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and a landslide it was

In my last two blog entries I raised the question whether we will see a landslide victory in the US-elections. The media reactions to Obama's win last Tuesday/Wednesday suggest that the answer has to be “yes” we saw the mother of the landslide. While John McCain got only 162 electoral votes, Barack Obama received 364 votes.

However, on a closer look things become a bit more difficult: Although the result here is quite clear as well (Obama: 52.6 %, McCain 46.2%) it is by no means a landslide. To make it more clear: 52.6 % of the popular vote have led to 67.7 % of the electoral college votes. A difference that can by no means be tolerated in any kind of democracy. Before the elections I said to friends of mine that if John McCain is going to win after the polls we saw before, the next US-elections should take place under UN-surveillance. Although it didn't come to that, I still believe that Obama's message of change should be extended to a reform of the electoral system in the USA, and this is why:

This time around the odd character of the American electoral system helped the Democrats, while in the last two elections the Republicans were the beneficiaries. All in all I believe there is no way around reforms of the electoral system of the United States. It is a system that was set up for a society of settlers living far away from each other and it does not serve the needs of today's media democracy. Historically speaking, the current system has its merits: It enabled a decentralised election on a very small scale after which the votes of individual states were put together like the pieces of a puzzle. When channels of communication were rather insecure this system must have been ideal. Vote for a man in the middle of nowhere, send him to Washington where he will cast his vote for the candidate he said he would vote for.

Nevertheless, the Obama victory makes one thing crystal-clear (if the Bush victory in 2000 did not do before): you could get a clear win, even without being favoured by the majority of Americans. Winning a US-election is more about getting the right people's votes, and less about getting the most people to vote for you. The Obama campaign delivered a formidable example of how to become the American president:

  1. If your far ahead in one state, stop campaigning, even if the margin narrows and your still going to win, do not worry too much. These people are your supporters even if you will not make many promises to them.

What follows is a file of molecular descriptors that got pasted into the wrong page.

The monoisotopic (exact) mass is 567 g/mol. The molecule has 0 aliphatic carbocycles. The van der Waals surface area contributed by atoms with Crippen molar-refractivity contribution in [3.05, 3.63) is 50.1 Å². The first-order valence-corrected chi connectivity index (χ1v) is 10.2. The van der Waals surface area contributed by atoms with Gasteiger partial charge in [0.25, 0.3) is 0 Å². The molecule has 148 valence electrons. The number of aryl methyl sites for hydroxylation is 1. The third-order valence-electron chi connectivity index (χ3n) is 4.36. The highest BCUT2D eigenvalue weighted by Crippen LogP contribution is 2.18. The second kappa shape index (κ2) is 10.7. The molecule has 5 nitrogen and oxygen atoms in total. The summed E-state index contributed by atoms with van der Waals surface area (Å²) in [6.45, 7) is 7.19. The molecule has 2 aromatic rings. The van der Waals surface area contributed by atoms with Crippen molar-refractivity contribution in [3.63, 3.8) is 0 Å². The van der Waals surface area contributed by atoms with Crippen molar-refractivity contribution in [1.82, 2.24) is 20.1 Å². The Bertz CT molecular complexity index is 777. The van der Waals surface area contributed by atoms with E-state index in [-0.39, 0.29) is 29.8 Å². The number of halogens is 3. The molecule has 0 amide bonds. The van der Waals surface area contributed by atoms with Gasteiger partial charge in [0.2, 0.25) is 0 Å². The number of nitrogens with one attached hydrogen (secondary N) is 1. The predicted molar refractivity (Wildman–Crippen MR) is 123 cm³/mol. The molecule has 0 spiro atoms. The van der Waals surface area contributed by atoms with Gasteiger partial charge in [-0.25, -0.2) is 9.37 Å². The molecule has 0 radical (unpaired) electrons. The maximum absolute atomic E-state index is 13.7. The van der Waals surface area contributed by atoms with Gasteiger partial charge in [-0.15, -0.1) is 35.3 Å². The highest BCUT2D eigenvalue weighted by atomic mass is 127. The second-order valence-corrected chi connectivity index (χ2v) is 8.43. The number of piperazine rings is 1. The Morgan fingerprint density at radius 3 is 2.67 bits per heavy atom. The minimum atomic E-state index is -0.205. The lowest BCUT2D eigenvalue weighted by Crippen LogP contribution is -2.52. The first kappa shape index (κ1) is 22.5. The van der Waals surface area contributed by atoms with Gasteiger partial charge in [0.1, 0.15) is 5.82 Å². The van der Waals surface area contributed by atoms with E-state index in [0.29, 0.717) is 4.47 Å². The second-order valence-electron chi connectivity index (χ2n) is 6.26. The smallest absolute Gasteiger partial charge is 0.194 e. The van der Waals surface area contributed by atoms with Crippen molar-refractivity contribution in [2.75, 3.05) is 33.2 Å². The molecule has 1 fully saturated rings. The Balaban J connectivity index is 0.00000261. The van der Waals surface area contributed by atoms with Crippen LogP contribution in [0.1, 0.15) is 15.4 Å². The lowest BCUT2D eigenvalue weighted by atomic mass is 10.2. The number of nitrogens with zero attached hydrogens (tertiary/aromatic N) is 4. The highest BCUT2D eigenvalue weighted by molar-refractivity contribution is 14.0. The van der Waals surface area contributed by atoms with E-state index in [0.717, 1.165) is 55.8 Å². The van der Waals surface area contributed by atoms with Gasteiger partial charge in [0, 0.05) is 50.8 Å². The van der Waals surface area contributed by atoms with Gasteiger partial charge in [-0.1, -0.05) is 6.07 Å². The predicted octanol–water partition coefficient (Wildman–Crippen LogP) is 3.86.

2. Try to win the typical swing states. Most candidates will try to do that by promising advantages to the majority of the people their. This leads to the absurd situation that all Americans have to live with laws that were tailor-made for a minority of people. Since both candidates will do so, the results will basically be the same, no matter what the outcome of an election is.

  3. Attack the other candidate in states where he might be ahea by a narrow margin. Here, the same principles apply again. Make promises that secure the state for you, even to the extent of disregarding a few demands in states which are going to vote for you anyway.

In the course of the campaign, Obama moved from the centre-left to the centre to the centre-right, as far as ideas and concepts are concerned. he had to do so to gain the votes of Florida, North Carolina, and irginia. Should the proposals of a candidate really change in the course of a campaign in order to secure electoral colleges? In the old days this wasn't as important since a programmatic change could not be communicated as quickly as it can be today. It did rarely reach the voters before they made their decision in the booth.

I could clearly understand programmatic change to gain more “mass appeal” in general because this would mean that the ideas and ideals of a larger group of people are reflected in the platform of a certain candidateb. Right now, to win an election your platform has to reflect the political views of a decisive minority.

No matter what is going to happen, the outcome of this years elections allows me to like America again, something that was almost impossible for the last eight years. And the even the US American electoral system cannot change that.

2008-11-11 10:44:10